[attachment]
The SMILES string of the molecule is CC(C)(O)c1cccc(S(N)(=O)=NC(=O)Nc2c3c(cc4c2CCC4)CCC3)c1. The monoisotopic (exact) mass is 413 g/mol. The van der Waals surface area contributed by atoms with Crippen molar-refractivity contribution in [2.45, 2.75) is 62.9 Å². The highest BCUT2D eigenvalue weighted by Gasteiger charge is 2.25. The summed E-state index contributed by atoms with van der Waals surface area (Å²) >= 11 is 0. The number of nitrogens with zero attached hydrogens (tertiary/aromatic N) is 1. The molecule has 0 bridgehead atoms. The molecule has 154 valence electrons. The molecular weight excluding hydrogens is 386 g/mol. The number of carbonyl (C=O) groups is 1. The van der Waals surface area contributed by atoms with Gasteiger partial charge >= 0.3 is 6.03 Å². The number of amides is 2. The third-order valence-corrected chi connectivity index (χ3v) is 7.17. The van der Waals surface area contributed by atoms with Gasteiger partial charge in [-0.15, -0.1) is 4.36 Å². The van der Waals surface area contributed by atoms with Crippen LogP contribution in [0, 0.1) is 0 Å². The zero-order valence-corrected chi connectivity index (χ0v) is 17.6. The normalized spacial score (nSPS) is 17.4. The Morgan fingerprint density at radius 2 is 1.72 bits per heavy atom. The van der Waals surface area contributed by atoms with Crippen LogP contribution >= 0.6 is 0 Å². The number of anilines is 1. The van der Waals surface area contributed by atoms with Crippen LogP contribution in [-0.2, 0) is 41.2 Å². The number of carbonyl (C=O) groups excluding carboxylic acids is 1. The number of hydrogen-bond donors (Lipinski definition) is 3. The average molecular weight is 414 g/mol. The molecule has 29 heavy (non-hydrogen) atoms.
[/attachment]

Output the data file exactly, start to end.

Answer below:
The SMILES string of the molecule is CC(C)(O)c1cccc(S(N)(=O)=NC(=O)Nc2c3c(cc4c2CCC4)CCC3)c1. The monoisotopic (exact) mass is 413 g/mol. The van der Waals surface area contributed by atoms with Crippen molar-refractivity contribution in [2.45, 2.75) is 62.9 Å². The highest BCUT2D eigenvalue weighted by Gasteiger charge is 2.25. The summed E-state index contributed by atoms with van der Waals surface area (Å²) >= 11 is 0. The number of nitrogens with zero attached hydrogens (tertiary/aromatic N) is 1. The molecule has 0 bridgehead atoms. The molecule has 154 valence electrons. The molecular weight excluding hydrogens is 386 g/mol. The number of carbonyl (C=O) groups is 1. The van der Waals surface area contributed by atoms with Gasteiger partial charge >= 0.3 is 6.03 Å². The number of amides is 2. The third-order valence-corrected chi connectivity index (χ3v) is 7.17. The van der Waals surface area contributed by atoms with Gasteiger partial charge in [-0.15, -0.1) is 4.36 Å². The van der Waals surface area contributed by atoms with Crippen LogP contribution in [0, 0.1) is 0 Å². The zero-order valence-corrected chi connectivity index (χ0v) is 17.6. The normalized spacial score (nSPS) is 17.4. The Morgan fingerprint density at radius 2 is 1.72 bits per heavy atom. The van der Waals surface area contributed by atoms with Crippen LogP contribution >= 0.6 is 0 Å². The number of anilines is 1. The van der Waals surface area contributed by atoms with Crippen LogP contribution in [-0.2, 0) is 41.2 Å². The number of carbonyl (C=O) groups excluding carboxylic acids is 1. The number of hydrogen-bond donors (Lipinski definition) is 3. The average molecular weight is 414 g/mol. The molecule has 29 heavy (non-hydrogen) atoms.